March 28, 2019 – Rogers, MN – About 20 police officers in Rogers will begin using the Vitals™ App in the coming weeks to create safer interactions between first responders and people living with invisible and visible conditions and disabilities.
The Vitals™ App provides first responders with crucial information about vulnerable individuals, increasing the effectiveness of situational response and vastly expanding the potential for successful and safe resolutions. Vitals™ enrollees or their family members voluntarily provide the individualized information in this cutting-edge program revolving around technological innovation.
Interim Chief of Police Jason Foster said Rogers police officers are excited to use the Vitals™ App. “When we learned about Vitals™, we immediately saw it as a great resource that helps fill the information gap in real time,” Foster said. “This service gives our officers another tool to use as they interact with vulnerable people in our community.”
Janeé Harteau, president of Vitals™Aware Services, said the company is ready to work with police, community leaders and advocacy partners to launch the service in Rogers.
“We believe that our services are helping save lives, giving people and families more peace of mind and assisting first responders interact more effectively with vulnerable individuals,” Harteau said. “Residents and visitors of Rogers will be safer because of this decision. This gives law enforcement officers a great tool to use when people can’t speak for themselves.”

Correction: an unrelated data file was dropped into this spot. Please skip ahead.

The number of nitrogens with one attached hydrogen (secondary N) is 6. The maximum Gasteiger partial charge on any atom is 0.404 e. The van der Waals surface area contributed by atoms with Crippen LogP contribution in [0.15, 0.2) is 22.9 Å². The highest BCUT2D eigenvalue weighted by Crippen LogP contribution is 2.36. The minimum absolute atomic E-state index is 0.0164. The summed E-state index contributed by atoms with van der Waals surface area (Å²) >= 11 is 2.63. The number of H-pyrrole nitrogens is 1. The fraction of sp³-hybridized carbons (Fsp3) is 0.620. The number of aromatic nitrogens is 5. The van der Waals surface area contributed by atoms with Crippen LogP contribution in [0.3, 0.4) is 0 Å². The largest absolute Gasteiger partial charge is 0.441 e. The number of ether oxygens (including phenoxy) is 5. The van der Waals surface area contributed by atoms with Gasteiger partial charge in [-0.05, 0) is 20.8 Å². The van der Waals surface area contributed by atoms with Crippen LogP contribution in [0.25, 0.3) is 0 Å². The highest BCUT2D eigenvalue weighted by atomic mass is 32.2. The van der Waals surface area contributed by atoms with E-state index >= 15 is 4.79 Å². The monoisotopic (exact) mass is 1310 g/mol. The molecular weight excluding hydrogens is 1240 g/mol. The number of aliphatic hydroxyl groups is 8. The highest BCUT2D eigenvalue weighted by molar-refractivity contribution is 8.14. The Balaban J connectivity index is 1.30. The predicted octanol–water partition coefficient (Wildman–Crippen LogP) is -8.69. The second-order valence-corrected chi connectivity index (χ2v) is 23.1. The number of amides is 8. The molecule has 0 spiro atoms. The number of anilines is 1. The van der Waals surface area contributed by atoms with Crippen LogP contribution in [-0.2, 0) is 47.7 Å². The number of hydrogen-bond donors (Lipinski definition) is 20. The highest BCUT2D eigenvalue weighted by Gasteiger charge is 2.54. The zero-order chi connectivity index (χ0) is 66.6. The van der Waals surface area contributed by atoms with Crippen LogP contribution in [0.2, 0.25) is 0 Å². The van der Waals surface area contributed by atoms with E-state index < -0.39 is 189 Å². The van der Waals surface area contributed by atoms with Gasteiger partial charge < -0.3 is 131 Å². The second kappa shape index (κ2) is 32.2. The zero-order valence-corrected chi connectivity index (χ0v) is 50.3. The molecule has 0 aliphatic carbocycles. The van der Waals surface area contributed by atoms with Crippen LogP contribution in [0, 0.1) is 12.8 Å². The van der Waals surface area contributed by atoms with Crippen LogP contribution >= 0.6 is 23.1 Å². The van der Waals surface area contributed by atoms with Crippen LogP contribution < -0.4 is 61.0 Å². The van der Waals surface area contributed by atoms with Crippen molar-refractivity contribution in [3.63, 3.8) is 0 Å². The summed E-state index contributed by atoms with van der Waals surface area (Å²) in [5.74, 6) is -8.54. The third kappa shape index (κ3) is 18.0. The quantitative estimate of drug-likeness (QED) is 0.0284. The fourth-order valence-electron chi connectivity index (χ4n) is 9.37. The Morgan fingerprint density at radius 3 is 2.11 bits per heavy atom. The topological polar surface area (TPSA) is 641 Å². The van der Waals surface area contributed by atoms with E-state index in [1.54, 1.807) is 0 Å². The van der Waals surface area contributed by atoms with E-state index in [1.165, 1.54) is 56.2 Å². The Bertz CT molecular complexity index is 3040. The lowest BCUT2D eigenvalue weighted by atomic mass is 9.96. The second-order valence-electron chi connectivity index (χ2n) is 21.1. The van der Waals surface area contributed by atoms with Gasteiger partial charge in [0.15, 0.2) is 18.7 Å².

Vitals™ Aware Services was launched in August of 2017. Approximately 60 first responding agencies and communities, most located in the State of Minnesota, are currently using the community-based service.
For more details on the Vitals™ App and the company’s mission, please contact Stan Alleyne at 612-704-6621.
About Vitals™ Aware Services
Vitals™ works by equipping first responders with information voluntarily provided by Vitals enrollees. Law enforcement and other first responders download the Vitals™ First Responder app on their cellphones. The service allows a vulnerable person to register online, then wear a beacon that takes the form of a keychain, necklace, debit card or bracelet. An Android phone can also serve as the beacon. When a Vitals™ user comes within 80 feet of an officer or first responder equipped with the service, the officer will get a notification about the person’s diagnosis and how they may best interact with them.
The Twin Cities-based tech company developed the app-based service in partnership with The Autism Society of Minnesota. The service was launched in August of 2017 in St. Paul. Vitals™ is also partnering with PACER Center, the Arc Minnesota, Wellness in the Woods, Minnesota Independence Community and College and Hammer Residences to build awareness and promote the service to potential users and their families. To learn more about Vitals™, go to www.thevitalsapp.com.